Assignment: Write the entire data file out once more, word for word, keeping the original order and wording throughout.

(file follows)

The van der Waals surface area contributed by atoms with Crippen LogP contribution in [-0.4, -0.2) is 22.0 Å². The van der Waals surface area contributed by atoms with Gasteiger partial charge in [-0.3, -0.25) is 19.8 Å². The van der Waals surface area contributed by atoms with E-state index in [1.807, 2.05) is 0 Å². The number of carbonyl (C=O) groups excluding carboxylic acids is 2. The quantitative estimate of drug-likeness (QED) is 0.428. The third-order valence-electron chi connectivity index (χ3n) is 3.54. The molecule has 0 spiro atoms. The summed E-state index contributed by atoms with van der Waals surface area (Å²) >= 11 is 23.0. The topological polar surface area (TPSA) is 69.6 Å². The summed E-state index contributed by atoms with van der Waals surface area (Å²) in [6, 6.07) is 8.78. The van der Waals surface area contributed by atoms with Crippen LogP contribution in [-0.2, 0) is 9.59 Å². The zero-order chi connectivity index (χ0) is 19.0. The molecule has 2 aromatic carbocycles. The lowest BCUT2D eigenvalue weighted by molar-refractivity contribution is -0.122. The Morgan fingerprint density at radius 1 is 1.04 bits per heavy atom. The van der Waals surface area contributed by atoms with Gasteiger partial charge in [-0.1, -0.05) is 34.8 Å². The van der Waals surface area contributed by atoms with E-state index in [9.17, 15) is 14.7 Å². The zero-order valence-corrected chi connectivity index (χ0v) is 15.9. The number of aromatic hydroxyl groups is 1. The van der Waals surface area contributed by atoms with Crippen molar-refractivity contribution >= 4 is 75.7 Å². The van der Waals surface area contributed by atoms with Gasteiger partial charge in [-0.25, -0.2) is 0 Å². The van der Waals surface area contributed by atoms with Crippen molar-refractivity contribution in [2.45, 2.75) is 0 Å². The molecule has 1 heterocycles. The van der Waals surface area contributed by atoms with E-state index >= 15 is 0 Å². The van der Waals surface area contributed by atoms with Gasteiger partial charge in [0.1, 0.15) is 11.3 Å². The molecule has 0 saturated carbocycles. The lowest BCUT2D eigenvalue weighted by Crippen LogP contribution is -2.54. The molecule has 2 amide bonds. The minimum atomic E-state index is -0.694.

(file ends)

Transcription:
The van der Waals surface area contributed by atoms with Crippen LogP contribution in [-0.4, -0.2) is 22.0 Å². The van der Waals surface area contributed by atoms with Gasteiger partial charge in [-0.3, -0.25) is 19.8 Å². The van der Waals surface area contributed by atoms with E-state index in [1.807, 2.05) is 0 Å². The number of carbonyl (C=O) groups excluding carboxylic acids is 2. The quantitative estimate of drug-likeness (QED) is 0.428. The third-order valence-electron chi connectivity index (χ3n) is 3.54. The molecule has 0 spiro atoms. The summed E-state index contributed by atoms with van der Waals surface area (Å²) >= 11 is 23.0. The topological polar surface area (TPSA) is 69.6 Å². The summed E-state index contributed by atoms with van der Waals surface area (Å²) in [6, 6.07) is 8.78. The van der Waals surface area contributed by atoms with Crippen LogP contribution in [-0.2, 0) is 9.59 Å². The zero-order chi connectivity index (χ0) is 19.0. The molecule has 2 aromatic carbocycles. The lowest BCUT2D eigenvalue weighted by molar-refractivity contribution is -0.122. The Morgan fingerprint density at radius 1 is 1.04 bits per heavy atom. The van der Waals surface area contributed by atoms with Gasteiger partial charge in [-0.1, -0.05) is 34.8 Å². The van der Waals surface area contributed by atoms with E-state index in [9.17, 15) is 14.7 Å². The zero-order valence-corrected chi connectivity index (χ0v) is 15.9. The number of aromatic hydroxyl groups is 1. The van der Waals surface area contributed by atoms with Crippen molar-refractivity contribution >= 4 is 75.7 Å². The van der Waals surface area contributed by atoms with Gasteiger partial charge in [-0.25, -0.2) is 0 Å². The van der Waals surface area contributed by atoms with Crippen molar-refractivity contribution in [2.45, 2.75) is 0 Å². The molecule has 1 heterocycles. The van der Waals surface area contributed by atoms with E-state index >= 15 is 0 Å². The van der Waals surface area contributed by atoms with Gasteiger partial charge in [0.1, 0.15) is 11.3 Å². The molecule has 0 saturated carbocycles. The lowest BCUT2D eigenvalue weighted by Crippen LogP contribution is -2.54. The molecule has 2 amide bonds. The minimum atomic E-state index is -0.694.